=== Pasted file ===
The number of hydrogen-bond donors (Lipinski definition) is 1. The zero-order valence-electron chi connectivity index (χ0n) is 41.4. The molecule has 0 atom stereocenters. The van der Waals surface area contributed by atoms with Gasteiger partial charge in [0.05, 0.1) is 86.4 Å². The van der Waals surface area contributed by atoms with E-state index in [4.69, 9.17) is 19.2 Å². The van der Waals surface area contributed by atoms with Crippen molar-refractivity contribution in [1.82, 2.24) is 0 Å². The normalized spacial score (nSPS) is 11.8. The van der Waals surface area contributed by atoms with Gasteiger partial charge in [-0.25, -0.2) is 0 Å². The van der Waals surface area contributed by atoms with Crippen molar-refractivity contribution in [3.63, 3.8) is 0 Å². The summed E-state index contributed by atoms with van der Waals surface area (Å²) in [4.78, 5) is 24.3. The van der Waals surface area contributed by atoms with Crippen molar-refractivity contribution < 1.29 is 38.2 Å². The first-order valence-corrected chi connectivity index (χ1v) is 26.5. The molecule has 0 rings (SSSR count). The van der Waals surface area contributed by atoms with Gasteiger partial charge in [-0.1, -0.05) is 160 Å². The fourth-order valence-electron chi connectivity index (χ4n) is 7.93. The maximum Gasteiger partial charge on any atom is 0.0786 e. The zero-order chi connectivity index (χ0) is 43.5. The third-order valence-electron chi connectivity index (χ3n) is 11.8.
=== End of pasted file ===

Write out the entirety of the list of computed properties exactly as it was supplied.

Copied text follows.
The number of hydrogen-bond donors (Lipinski definition) is 1. The zero-order valence-electron chi connectivity index (χ0n) is 41.4. The molecule has 0 atom stereocenters. The van der Waals surface area contributed by atoms with Gasteiger partial charge in [0.05, 0.1) is 86.4 Å². The van der Waals surface area contributed by atoms with E-state index in [4.69, 9.17) is 19.2 Å². The van der Waals surface area contributed by atoms with Crippen molar-refractivity contribution in [1.82, 2.24) is 0 Å². The normalized spacial score (nSPS) is 11.8. The van der Waals surface area contributed by atoms with Gasteiger partial charge in [-0.25, -0.2) is 0 Å². The van der Waals surface area contributed by atoms with Crippen molar-refractivity contribution in [3.63, 3.8) is 0 Å². The summed E-state index contributed by atoms with van der Waals surface area (Å²) in [4.78, 5) is 24.3. The van der Waals surface area contributed by atoms with Crippen molar-refractivity contribution < 1.29 is 38.2 Å². The first-order valence-corrected chi connectivity index (χ1v) is 26.5. The molecule has 0 rings (SSSR count). The van der Waals surface area contributed by atoms with Gasteiger partial charge in [-0.1, -0.05) is 160 Å². The fourth-order valence-electron chi connectivity index (χ4n) is 7.93. The maximum Gasteiger partial charge on any atom is 0.0786 e. The zero-order chi connectivity index (χ0) is 43.5. The third-order valence-electron chi connectivity index (χ3n) is 11.8.